War of the Rebellion: Serial 086 Page 0430 LOUISIANA AND THE TRANS-MISSISSIPPI. Chapter LIII.

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as Price from all accounts has been pretty completely broken up and dispersed. This cavalry will reach the river for embarkation in about ten days from this date. In addition to the troops of Sherman, Rosecrans will send to Thomas one regiment of colored infantry, which is all, he thinks, can be spared from here with safety to this State and Government stores, owing to the great activity of guerrillas in different parts of the State, especially in the northern counties. Mower reports in person to Sherman. Rosecrans seems to appreciate fully the condition of affairs on the Mississippi and Tennessee Rivers, and will use every exertion, I have no doubt, to forward troops there. I have received this morning a dispatch from General Halleck. It requires no answer other than is contained in this. General A. J. Smith is here.


Brigadier-General and Chief of Staff.

SAINT LOUIS, MO., November 4, 1864-10.30 p.m.

(Received 5th.)

Lieutenant-General GRANT:

Since my dispatch of this forenoon, I have seen General Smith, who says he has all the necessary orders from Rosecrans for the return of the whole of Sherman's troops to Thomas, and that he will be able to get away from here by the 10th instant, with all except the cavalry, which numbers about 2,000 effective men, now with General Sanborn. This he will not be able to get away before the 15th instant. His force, exclusive of this cavalry, is 9,000 effective men. I shall procure from Rosecrans a complete statement of the forces he will have in his department after Sherman's troops leave. Sherman's cavalry constituted a part of Pleasonton's force in the battle with Price. Smith being so anxious to get off and so alive to the importance of doing so at the earliest possible moment, together with Rosecrans' disposition to facilitate his purpose to the fullest extent, I deem it unnecessary for me to remain longer, and unless you think otherwise, I shall be prepared to leave here for City Point on Sunday evening next. With your permission I would like to return via New York City and remain over there for three or four days to see my physician, provided nothing of importance is likely to transpire in that time. I shall await here your answer top this and further orders.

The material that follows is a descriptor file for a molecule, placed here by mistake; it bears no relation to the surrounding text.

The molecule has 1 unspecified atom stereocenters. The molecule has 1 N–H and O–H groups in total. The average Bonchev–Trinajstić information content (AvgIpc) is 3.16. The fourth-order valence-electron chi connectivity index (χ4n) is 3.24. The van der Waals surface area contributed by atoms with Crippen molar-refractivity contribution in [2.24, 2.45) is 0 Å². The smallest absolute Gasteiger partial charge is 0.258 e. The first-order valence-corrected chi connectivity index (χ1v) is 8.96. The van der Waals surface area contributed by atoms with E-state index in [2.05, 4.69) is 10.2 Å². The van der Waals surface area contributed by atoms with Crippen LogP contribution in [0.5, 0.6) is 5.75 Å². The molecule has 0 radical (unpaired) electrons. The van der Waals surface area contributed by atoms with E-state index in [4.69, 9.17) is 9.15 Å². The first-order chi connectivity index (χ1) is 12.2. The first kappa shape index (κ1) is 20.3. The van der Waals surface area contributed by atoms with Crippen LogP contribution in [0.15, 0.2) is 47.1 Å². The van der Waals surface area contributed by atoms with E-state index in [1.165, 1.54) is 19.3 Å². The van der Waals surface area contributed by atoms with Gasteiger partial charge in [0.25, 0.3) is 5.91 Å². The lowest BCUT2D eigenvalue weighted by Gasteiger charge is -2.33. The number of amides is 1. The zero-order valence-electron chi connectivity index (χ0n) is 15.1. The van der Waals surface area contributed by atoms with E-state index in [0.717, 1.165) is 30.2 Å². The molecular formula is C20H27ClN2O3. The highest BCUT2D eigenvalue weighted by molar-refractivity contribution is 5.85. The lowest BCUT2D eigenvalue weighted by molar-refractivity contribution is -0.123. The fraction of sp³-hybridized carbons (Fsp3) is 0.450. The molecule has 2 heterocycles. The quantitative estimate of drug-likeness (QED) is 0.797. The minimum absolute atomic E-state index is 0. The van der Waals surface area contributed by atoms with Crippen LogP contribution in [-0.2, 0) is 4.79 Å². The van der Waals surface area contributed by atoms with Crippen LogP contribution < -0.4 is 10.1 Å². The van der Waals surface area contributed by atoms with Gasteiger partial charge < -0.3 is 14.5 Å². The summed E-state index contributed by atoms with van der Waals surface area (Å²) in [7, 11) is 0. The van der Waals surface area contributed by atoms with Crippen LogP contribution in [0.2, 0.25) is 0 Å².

Brigadier-General and Chief of Staff.


Mouth of White River, November 4, 1864.

Major-General ROSECRANS:

Send the divisions of the Sixteenth and Seventeenth Corps as soon as they can be spared, and by the quickest route, to Memphis, Tenn. If they are still in pursuit of Price, and can reach their destination sooner by the way of Fort Smith and Little Rock, give them that direction. The cavalry division from the District of West Tennessee will also be sent back. You will direct them to move by the quickest route.